12-26-2001, 12:17 PM
I've got what I feel is a decent water model going so far, where the water is represented by a height field just like my terrain and is perturbed with sine functions in realtime (check out http://www.knology.net/~heaven for a working demo of my progress). Also, as depth increases transparency decreases which let's you see landforms under water if the water is shallow enough.
What I really would like to get working is some kind of coloration of the water that is near the shore that makes it look like the water along a coast. I'm stumped for terms, but basically the churning foam/white stuff you see where the waves hit the shore.
Thanks in advance!
12-27-2001, 07:40 AM
This is an interesting challenge. I looked at your web page stills, and your work is coming along quite nicely. I see the problem that you perceive - it would be nice to have a more realistic land/water interface.
You mention that you already have a means of determining the depth of the water, and that is the key to the physics, since depth is, by definition, relative to land. Staying close to the physics of the matter is key, so it seems to me that you might consider a coloration function that depends upon depth of the water. Since you also indicate that you are using a sinusoid to generate wave effects, you have means to generate water motion. Then, the coloration function might first look at a normal (or other) distribution, with a mean fixed at a certain water depth. That would give you a gradation, rather than a sharp demarcation. The color itself should pass into white on a scale from whatever color base you are using for water (blue, green, whatever), by increasingly saturating with white, to simulate turbulence. For general shore line, that should work pretty well, I think, and it piggy-backs onto the information that you are already working with. The down-sides would be (1) that any smaller features, such as rocks or sand-bars would display the same effect, which might not be as realistic and (2)unless some local control were exercised, every shore line would have 'breakers', or whatever effect you choose. In practice, the amount of turbulence depends upon more factors than just depth, but it's a good start. Perhaps some random or local variation in saturation would lend more versimilitude. (3) At the scale that you show, this would probably work. I'm not sure how well this would scale, if you start doing closeups with a zoom-in.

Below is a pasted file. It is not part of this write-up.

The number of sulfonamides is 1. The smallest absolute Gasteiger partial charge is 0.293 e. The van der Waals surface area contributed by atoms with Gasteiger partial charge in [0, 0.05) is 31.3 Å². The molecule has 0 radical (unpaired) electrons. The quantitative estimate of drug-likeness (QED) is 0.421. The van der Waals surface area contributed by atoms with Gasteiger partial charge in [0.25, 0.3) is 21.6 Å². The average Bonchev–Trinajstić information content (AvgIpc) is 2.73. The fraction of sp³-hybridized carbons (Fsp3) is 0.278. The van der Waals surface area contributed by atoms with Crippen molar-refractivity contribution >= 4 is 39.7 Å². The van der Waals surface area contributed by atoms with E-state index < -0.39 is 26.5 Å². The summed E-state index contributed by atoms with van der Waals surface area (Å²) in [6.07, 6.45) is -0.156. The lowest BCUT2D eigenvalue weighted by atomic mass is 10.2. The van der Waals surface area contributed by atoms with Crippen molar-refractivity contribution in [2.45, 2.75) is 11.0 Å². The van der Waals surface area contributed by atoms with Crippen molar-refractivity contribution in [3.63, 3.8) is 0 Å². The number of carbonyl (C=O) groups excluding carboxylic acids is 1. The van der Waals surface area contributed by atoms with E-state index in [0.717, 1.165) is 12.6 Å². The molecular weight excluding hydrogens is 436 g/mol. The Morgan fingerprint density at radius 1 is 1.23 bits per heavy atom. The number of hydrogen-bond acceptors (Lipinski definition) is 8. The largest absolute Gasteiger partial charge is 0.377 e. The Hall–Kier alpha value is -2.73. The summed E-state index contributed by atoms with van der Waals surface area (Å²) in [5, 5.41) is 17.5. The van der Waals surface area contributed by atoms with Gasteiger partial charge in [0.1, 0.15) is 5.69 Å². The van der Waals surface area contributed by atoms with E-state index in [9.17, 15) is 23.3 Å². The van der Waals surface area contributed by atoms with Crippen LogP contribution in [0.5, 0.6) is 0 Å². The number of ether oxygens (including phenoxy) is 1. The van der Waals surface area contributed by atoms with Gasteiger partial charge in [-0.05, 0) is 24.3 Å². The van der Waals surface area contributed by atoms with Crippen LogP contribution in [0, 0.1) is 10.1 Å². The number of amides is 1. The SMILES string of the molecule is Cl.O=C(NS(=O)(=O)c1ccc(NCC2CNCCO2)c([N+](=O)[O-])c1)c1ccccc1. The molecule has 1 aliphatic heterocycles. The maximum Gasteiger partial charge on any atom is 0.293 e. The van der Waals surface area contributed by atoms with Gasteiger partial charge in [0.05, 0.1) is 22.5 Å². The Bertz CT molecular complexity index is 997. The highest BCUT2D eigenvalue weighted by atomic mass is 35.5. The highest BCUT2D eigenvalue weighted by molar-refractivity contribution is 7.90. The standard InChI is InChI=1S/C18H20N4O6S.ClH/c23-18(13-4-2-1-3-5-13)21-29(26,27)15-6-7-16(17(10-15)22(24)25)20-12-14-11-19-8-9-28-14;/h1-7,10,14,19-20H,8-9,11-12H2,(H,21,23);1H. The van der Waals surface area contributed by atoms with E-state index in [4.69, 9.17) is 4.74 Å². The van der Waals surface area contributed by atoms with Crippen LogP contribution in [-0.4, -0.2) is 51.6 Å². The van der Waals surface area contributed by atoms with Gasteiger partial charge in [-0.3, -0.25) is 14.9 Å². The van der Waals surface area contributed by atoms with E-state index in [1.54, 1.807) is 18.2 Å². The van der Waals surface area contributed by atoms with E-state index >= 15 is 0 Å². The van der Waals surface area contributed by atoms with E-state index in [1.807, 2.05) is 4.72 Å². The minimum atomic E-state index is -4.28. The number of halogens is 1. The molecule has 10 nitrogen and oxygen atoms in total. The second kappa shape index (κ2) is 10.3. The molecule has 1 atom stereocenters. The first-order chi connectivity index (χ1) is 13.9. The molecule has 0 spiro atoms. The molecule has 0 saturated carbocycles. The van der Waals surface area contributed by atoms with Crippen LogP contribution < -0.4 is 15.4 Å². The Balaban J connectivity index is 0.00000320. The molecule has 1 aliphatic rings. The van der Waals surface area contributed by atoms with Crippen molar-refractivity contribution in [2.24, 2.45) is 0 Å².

As an additional thought, you could also consider simulating tides. If you look at the basic formula for tide amplitude, it is basically just a cosine function with local wrinkles, so it's not hard to produce a generic tide effect. Whether that is relevant to your game depends upon the time scale, of course, but over the course of 24 hours, it would actually be a factor in the real world, especially for an operation which lands ships or boats on a coastline. Remember Normandy?
More sophisticated treatment would change water color itself in certain areas. Even relatively deep water is not always blue, but can be green. And while I doubt that this matters to your game, the degree of slope for the continental shelf affects water color considerably. On the U.S. western coast, the Pacific is fairly deep right to the shore line. Along the coast of the Gulf of Mexico, on the other hand, the slope is very gradual, which means that water action has a chance to pick up and carry bottom sediment from quite a distance from shore, giving the water a distinctive brownish color.
Hope all of this helps. RTS is my favorite genre. I look forward to seeing more of your product.
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